Vicky’s Story: The Power of Persistence

September 12, 2023

Something about going back to prison for the fifth time changed everything for Vicky. She learned about FareStart while incarcerated. A friend was going through FareStart’s job training program, which was adapted from in-person to virtual during the COVID-19 pandemic, and Vicky enrolled as well. 

“I didn’t start adulting until I was 48 years old,” says Vicky, who sold drugs for most of her adult life. “I decided I’m too old for this. I’m not going back to prison again. I’m going to do everything I can to stay out, and I’m gonna take advantage of any kind of schooling I can get.”

Every day, Vicky logged in eager to contribute. She appreciated learning food safety basics and other culinary fundamentals, which boosted her confidence in her role as the main cook in a prison kitchen, where she was employed through a work-release program.
She welcomed FareStart’s focus on employability and self-empowerment, budgeting, how to build a strong resume and carry yourself calmly in a job interview. “I’m kind of rough around the edges, so I learned how to properly sit and talk and answer questions appropriately,” Vicky explains.

FareStart Case Manager Gail Sjodin helped Vicky practice settling her nerves and slowing down. “When we’d have meetings, I’d sign on and she was ready to go!” Gail recalls. “I’d say, ‘We’re just going to take a breath. I’m going to say hello. I’m going to ask you how you’re doing, and we’ll go from there.’ We had to practice how to be patient.” 

Vicky appreciated Gail’s straightforward and honest feedback, which helped her calm down and become more grounded. “Gail had no problem checking me when I wasn’t acting right. That’s a big deal for me because I have to be held accountable.” Vicky thrived at FareStart and felt her life turning in the right direction. Then in July 2021, about two weeks shy of graduating, an outstanding warrant from years back — an old charge that had apparently fallen through the system’s cracks — forced her to pause her training and serve several more months of prison time. It was devastating. 

“When that warrant popped up, Gail was there. She was the first person trying to call and say, ‘What the heck is going on?’” Gail assured Vicky that FareStart would welcome her back. “I would’ve had a pity party, but not Vicky,” Gail recalls. “She was bound and determined.”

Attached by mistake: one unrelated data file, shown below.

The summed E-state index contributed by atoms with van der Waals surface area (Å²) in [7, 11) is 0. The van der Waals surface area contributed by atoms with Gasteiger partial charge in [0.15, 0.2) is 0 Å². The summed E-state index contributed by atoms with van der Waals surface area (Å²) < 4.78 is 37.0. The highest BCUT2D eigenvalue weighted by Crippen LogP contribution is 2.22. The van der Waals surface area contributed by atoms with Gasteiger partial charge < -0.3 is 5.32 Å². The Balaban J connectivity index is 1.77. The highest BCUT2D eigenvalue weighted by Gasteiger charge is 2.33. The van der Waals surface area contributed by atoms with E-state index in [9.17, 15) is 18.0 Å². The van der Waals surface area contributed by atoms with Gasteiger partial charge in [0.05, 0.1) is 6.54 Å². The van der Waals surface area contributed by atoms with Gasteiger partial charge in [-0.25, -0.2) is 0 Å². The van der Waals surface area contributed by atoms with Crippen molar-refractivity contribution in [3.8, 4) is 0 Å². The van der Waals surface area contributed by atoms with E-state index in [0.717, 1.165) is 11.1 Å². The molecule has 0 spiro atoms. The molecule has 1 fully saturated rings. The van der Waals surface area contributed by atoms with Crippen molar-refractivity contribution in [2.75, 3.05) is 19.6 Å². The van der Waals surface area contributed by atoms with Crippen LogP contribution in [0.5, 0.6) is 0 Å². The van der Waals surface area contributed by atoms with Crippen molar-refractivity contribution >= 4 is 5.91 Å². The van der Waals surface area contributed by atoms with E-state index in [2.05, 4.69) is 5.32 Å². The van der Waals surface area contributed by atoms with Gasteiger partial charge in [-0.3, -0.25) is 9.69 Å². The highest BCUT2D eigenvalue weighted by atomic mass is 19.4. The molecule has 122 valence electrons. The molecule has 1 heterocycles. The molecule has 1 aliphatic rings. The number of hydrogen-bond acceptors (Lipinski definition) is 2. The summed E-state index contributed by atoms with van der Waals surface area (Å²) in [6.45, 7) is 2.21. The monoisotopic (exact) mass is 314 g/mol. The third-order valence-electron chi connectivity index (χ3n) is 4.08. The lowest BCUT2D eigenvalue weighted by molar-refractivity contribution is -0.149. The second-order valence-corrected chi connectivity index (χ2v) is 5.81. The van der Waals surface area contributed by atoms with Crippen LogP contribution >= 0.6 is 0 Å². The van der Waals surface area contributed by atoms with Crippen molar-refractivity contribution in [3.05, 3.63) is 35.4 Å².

Vicky served her time and returned to FareStart in June 2022. She was hoping she could pick up where she left off and finish the last couple weeks of the program, but that wasn’t possible. She raised no objections about having to start over. “I’m very resilient,” Vicky says with matter-of-fact pride. “Once I start something, I like to finish it. I’m very persistent about things like that.”

Vicky graduated from FareStart in August 2022 and now works as a housing facilitator at Destination Hope & Recovery, helping people in need find supportive housing in Grays Harbor County. “It feels like I’m giving back, and that feels really good,” Vicky says. “Part of my giving back is trying to help people that are where I was at.”

Vicky is continuing her professional education, one credential at a time. She’s a certified peer support counselor, recovery coach and crisis specialist. She’s trained in CPR, nonviolent crisis intervention, suicide awareness, and has her sights set on becoming a certified substance abuse counselor, like the brother whom she lives with in Hoquiam.

“I want to be able to have regular clients coming in [to a clinic],” Vicky says, “like working in a methadone clinic or something like that, where people continuously come back … and you can see the growth in people.”

A lot of the people Vicky works with now are in the early days of recovery. When she shares her story, many find it hard to believe she’s in recovery, herself. “People say, ‘You look like a soccer mom!’ and I say, ‘Looks are deceiving sometimes, you know? … I’m one minute away from being where you’re at if I relapse.’”
Gail admires all the progress Vicky has made over the last two years. “It’s like night and day.” And she’s impressed with how well Vicky sets healthy boundaries. Though it’s her instinct to help friends in need if they’re trying to get sober, she’s clear with them: if they relapse, they have to find somewhere else to live. No exceptions.

There’s a big focus on self-care at FareStart, which Vicky embraces every time she heads to a bowling alley with friends, walks her dog Bella along the beach, rides motorcycles, or makes earrings, pendants, and other crafts out of tiny, ornamental beads. It reminds her how far she’s come, how far she’s going, and how grateful she is for every opportunity she embraces.